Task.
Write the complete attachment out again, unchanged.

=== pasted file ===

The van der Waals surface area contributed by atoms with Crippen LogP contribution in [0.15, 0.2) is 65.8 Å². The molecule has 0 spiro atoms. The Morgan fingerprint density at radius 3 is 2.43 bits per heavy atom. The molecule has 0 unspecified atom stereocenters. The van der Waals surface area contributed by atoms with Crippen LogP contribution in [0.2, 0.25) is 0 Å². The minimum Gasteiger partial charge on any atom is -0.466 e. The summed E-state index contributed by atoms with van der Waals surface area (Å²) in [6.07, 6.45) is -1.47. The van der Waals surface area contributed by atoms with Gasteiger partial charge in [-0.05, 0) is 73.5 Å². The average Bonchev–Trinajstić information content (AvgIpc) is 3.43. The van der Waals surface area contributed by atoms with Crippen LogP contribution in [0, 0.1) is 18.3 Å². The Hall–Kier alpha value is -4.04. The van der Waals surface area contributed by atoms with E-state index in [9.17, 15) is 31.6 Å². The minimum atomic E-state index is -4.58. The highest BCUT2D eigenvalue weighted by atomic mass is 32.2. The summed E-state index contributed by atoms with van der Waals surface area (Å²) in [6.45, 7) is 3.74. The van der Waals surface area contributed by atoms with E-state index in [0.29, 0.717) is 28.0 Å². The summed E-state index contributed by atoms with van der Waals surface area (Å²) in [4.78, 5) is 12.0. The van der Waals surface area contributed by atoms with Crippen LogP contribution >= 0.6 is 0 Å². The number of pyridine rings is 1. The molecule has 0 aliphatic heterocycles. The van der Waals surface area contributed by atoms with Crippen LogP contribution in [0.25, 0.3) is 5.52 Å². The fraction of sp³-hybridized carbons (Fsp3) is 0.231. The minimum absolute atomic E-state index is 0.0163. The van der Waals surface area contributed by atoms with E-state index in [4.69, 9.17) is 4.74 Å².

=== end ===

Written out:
The van der Waals surface area contributed by atoms with Crippen LogP contribution in [0.15, 0.2) is 65.8 Å². The molecule has 0 spiro atoms. The Morgan fingerprint density at radius 3 is 2.43 bits per heavy atom. The molecule has 0 unspecified atom stereocenters. The van der Waals surface area contributed by atoms with Crippen LogP contribution in [0.2, 0.25) is 0 Å². The minimum Gasteiger partial charge on any atom is -0.466 e. The summed E-state index contributed by atoms with van der Waals surface area (Å²) in [6.07, 6.45) is -1.47. The van der Waals surface area contributed by atoms with Gasteiger partial charge in [-0.05, 0) is 73.5 Å². The average Bonchev–Trinajstić information content (AvgIpc) is 3.43. The van der Waals surface area contributed by atoms with Crippen LogP contribution in [0, 0.1) is 18.3 Å². The Hall–Kier alpha value is -4.04. The van der Waals surface area contributed by atoms with E-state index in [9.17, 15) is 31.6 Å². The minimum atomic E-state index is -4.58. The highest BCUT2D eigenvalue weighted by atomic mass is 32.2. The summed E-state index contributed by atoms with van der Waals surface area (Å²) in [6.45, 7) is 3.74. The van der Waals surface area contributed by atoms with E-state index in [0.29, 0.717) is 28.0 Å². The summed E-state index contributed by atoms with van der Waals surface area (Å²) in [4.78, 5) is 12.0. The van der Waals surface area contributed by atoms with Crippen LogP contribution >= 0.6 is 0 Å². The number of pyridine rings is 1. The molecule has 0 aliphatic heterocycles. The van der Waals surface area contributed by atoms with Crippen LogP contribution in [0.25, 0.3) is 5.52 Å². The fraction of sp³-hybridized carbons (Fsp3) is 0.231. The minimum absolute atomic E-state index is 0.0163. The van der Waals surface area contributed by atoms with E-state index in [4.69, 9.17) is 4.74 Å².